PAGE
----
KMT chairman launches re-election bid
Taipei, Feb. 20 (CNA) Johnny Chiang (江啟臣), chairman of the opposition Kuomintang (KMT) announced on Saturday that he will seek re-election of the party's chairmanship scheduled for July.
Announcing his re-election bid, Chiang vowed to serve as a "kingmaker" by searching for competitive candidates for the KMT to win local government elections in 2022 and the presidential vote in 2024, paving the way for the party to regain its status as the country's ruling party.
The KMT won 15 seats in the mayoral and county magistrate votes among the 22 cities and counties in the 2018 nine-in-one local government elections.
However, the KMT was defeated in the 2020 presidential vote after President Tsai Ing-wen (蔡英文) of the ruling Democratic Progressive Party (DPP) won re-election.
On his Facebook page, Chiang said the reform efforts the KMT are currently making are irreversible, adding that the path of the party's reform he launched when he assumed the chairmanship in March 2020 initially focused on survival for the party. The party is now restructuring and will eventually strengthen, according to Chiang.
Chiang said he will maintain his original intention to be an unselfish chairman of the KMT to help the party regain power.
Before Chiang's announcement of his bid for re-election, several other KMT members expressed their interest in the chairmanship. They include President of Sun Yat-sen School Chang Ya-chung (張亞中), Wei Po-tao (韋伯韜), who had previously headed the Directorate General of Budget, Accounting and Statistics (DGBAS), and media personality and local opinion leader Jaw Shaw-kong (趙少康), who recently rejoined the party.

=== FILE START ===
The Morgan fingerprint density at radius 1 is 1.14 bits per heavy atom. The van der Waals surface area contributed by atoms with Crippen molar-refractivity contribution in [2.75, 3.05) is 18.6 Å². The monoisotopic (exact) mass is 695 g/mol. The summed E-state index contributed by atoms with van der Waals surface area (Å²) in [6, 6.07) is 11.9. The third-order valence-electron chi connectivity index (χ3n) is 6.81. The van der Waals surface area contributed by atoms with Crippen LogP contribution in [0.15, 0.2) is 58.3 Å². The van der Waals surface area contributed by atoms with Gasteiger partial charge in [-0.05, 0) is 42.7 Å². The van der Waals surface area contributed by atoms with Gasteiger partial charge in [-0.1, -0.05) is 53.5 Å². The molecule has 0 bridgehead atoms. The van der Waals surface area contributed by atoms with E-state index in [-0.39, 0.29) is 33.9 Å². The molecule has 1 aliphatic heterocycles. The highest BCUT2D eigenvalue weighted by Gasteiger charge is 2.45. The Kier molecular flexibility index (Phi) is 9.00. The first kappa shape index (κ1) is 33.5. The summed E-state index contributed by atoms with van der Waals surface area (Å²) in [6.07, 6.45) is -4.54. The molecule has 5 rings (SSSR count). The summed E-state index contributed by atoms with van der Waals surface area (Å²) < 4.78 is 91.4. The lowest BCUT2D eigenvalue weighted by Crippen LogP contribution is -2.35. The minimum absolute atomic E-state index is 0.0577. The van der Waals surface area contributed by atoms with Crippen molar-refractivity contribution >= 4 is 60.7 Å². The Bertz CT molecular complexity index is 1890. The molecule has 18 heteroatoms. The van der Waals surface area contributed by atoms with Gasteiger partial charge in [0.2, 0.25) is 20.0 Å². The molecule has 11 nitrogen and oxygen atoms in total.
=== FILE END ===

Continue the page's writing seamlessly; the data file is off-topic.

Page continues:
Han Kuo-yu (韓國瑜), who was removed from his mayoral post in Kaohsiung by a recall vote in June 2020, is also speculated to seek the KMT's chairman vote.
Chiang said he is not afraid of shouldering any responsibility and taking on any challenges as KMT chairman and will continue to seek internal support in the party, while maintaining his efforts to reform the party.
He said he will continue to push for a food safety referendum to overturn President Tsai Ing-wen's decision to lift a ban on the presence of the controversial veterinary drug ractopamine in imported pork, which became effective Jan. 1.
By safeguarding democracy and human rights in Taiwan, Chiang said, he will lead the KMT to win confidence and support from people around the country.
Earlier this week, Chiang was named by Time magazine in its 100 Next list, an annually published index of "individuals who are shaping the future."
This year's list, published on Wednesday, consists of five categories: advocates, artists, leaders, phenoms and innovators, and Chiang, under "the leaders" category, is the only Taiwanese to have made the list.
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